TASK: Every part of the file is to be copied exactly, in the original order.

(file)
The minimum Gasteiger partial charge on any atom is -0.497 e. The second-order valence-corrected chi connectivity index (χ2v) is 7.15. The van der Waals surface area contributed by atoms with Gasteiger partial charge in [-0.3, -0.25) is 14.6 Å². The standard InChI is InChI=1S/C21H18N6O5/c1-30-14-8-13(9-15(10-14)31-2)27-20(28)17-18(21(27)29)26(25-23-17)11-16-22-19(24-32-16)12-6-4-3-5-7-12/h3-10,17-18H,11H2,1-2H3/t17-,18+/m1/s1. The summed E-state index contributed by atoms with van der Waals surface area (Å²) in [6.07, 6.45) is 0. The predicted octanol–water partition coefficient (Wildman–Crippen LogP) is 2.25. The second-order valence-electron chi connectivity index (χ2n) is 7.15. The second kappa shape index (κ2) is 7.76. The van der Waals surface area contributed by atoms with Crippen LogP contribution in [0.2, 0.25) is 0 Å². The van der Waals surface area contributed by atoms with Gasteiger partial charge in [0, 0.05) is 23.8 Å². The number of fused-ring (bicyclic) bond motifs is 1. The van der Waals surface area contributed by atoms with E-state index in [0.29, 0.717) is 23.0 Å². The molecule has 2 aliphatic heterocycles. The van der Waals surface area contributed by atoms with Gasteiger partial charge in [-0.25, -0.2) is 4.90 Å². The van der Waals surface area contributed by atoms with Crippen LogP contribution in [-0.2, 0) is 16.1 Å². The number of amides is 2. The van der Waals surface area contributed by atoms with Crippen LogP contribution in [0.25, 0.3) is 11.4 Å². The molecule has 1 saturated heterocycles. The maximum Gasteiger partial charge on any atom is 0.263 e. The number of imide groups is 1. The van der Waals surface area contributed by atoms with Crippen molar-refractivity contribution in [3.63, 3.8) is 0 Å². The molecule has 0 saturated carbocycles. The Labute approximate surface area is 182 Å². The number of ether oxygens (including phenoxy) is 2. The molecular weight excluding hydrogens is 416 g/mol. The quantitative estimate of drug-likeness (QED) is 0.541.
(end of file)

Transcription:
The minimum Gasteiger partial charge on any atom is -0.497 e. The second-order valence-corrected chi connectivity index (χ2v) is 7.15. The van der Waals surface area contributed by atoms with Gasteiger partial charge in [-0.3, -0.25) is 14.6 Å². The standard InChI is InChI=1S/C21H18N6O5/c1-30-14-8-13(9-15(10-14)31-2)27-20(28)17-18(21(27)29)26(25-23-17)11-16-22-19(24-32-16)12-6-4-3-5-7-12/h3-10,17-18H,11H2,1-2H3/t17-,18+/m1/s1. The summed E-state index contributed by atoms with van der Waals surface area (Å²) in [6.07, 6.45) is 0. The predicted octanol–water partition coefficient (Wildman–Crippen LogP) is 2.25. The second-order valence-electron chi connectivity index (χ2n) is 7.15. The second kappa shape index (κ2) is 7.76. The van der Waals surface area contributed by atoms with Crippen LogP contribution in [0.2, 0.25) is 0 Å². The van der Waals surface area contributed by atoms with Gasteiger partial charge in [0, 0.05) is 23.8 Å². The number of fused-ring (bicyclic) bond motifs is 1. The van der Waals surface area contributed by atoms with E-state index in [0.29, 0.717) is 23.0 Å². The molecule has 2 aliphatic heterocycles. The van der Waals surface area contributed by atoms with Gasteiger partial charge in [-0.25, -0.2) is 4.90 Å². The van der Waals surface area contributed by atoms with Crippen LogP contribution in [-0.2, 0) is 16.1 Å². The number of amides is 2. The van der Waals surface area contributed by atoms with Crippen LogP contribution in [0.25, 0.3) is 11.4 Å². The molecule has 1 saturated heterocycles. The maximum Gasteiger partial charge on any atom is 0.263 e. The number of imide groups is 1. The van der Waals surface area contributed by atoms with Crippen molar-refractivity contribution in [3.63, 3.8) is 0 Å². The molecule has 0 saturated carbocycles. The Labute approximate surface area is 182 Å². The number of ether oxygens (including phenoxy) is 2. The molecular weight excluding hydrogens is 416 g/mol. The quantitative estimate of drug-likeness (QED) is 0.541.